Write what you know, they told me.

Every time I listen to a famous writer, I find myself wondering what I would tell people in an interview to explain what I write about. Or, more importantly, what part of my life could be used to make my writing more interesting? Deeper? More moving? What do I actually KNOW?

Truthfully, after a life of boring middle class white privilege, the cupboard seems pretty bare.

I could write about what it’s like living with MS (like everyone else with MS), or about being under 5 feet tall, or about surviving being beaten up every time after my Catholic education classes… but really, how interesting is that?

I suppose I could write about my scarred body- multiple surgeries, marks from pregnancies, my almost complete set of limb scars (only my left arm is untouched and now I am developing a twisted arthritic finger there). As a nurse I’ve found most of them fascinating; as a body, I suspect I’ve had enough.

Or I could write about relationships I’ve had. Maybe not. Most of those people are still living.

Or then there’s all the places I’ve lived, many of them odd. And then I think, as my son told me once, every time you move you bring you with you. Which makes me wonder if it’s me that’s odd, as vs the places.

What about you, readers? What would you write/talk about if interviewed? What would you highlight? What would you dig into for story ideas? What do you try to keep hidden that keeps creeping out into your work?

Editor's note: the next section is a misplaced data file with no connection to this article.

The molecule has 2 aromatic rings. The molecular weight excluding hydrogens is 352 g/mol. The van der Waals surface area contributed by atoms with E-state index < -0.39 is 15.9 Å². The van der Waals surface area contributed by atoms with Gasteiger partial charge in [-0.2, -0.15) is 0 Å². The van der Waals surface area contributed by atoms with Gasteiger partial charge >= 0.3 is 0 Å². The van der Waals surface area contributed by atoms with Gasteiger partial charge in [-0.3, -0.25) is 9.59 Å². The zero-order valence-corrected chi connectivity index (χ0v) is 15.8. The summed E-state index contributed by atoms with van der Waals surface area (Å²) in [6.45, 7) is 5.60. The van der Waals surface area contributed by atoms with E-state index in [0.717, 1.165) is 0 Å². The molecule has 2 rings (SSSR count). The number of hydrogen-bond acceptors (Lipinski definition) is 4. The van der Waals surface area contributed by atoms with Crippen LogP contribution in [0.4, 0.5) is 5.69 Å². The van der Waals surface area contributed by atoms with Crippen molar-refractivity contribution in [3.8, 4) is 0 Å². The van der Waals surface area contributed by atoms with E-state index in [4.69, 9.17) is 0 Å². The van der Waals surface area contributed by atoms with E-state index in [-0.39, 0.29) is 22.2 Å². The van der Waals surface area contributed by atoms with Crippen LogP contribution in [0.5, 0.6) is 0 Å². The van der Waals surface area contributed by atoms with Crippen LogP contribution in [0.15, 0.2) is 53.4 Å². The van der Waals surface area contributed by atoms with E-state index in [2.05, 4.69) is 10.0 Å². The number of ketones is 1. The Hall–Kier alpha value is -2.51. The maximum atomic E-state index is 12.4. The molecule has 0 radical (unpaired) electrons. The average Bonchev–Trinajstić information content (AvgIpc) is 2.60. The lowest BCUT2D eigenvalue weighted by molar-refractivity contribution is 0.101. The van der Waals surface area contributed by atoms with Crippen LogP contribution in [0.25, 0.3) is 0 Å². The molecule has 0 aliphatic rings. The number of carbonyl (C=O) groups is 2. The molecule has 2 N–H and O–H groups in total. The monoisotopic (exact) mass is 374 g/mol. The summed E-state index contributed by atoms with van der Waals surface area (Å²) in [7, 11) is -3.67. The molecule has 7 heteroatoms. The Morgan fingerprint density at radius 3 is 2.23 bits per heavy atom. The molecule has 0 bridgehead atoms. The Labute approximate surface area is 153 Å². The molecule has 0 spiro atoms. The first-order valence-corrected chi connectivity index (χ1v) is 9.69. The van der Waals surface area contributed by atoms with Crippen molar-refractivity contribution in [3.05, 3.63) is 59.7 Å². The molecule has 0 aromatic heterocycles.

For me, I’m bad at intimacy, at even being a bosom buddy. Maybe it’s time to mine some of that, my awkwardness, the way I use humour to push everyone just a little bit away. While that may not be fascinating, it’s perhaps relatable… and I do know it, unfortunately, very well.

3 thoughts on “Write what you know, they told me.

  1. bgdumbleton

    There is no shortage of advice on writing – how to, when to, why to, what to. If the answer is write what what you know, clearly you know you.
    Take care.

    Liked by 1 person

    1. bgdumbleton

      Exactly. It’s the “them that can do, them that can’t teach” truth that almost completely applies to the arts and finance unless the “teacher’s” greed knows no bounds. If a Margaret Atwood or a John Grisham or someone equally successful offers free advice on how to write, any writer would be a fool not to listen. Unless, it’s James Patterson who co-authors a book a week.

      Liked by 1 person

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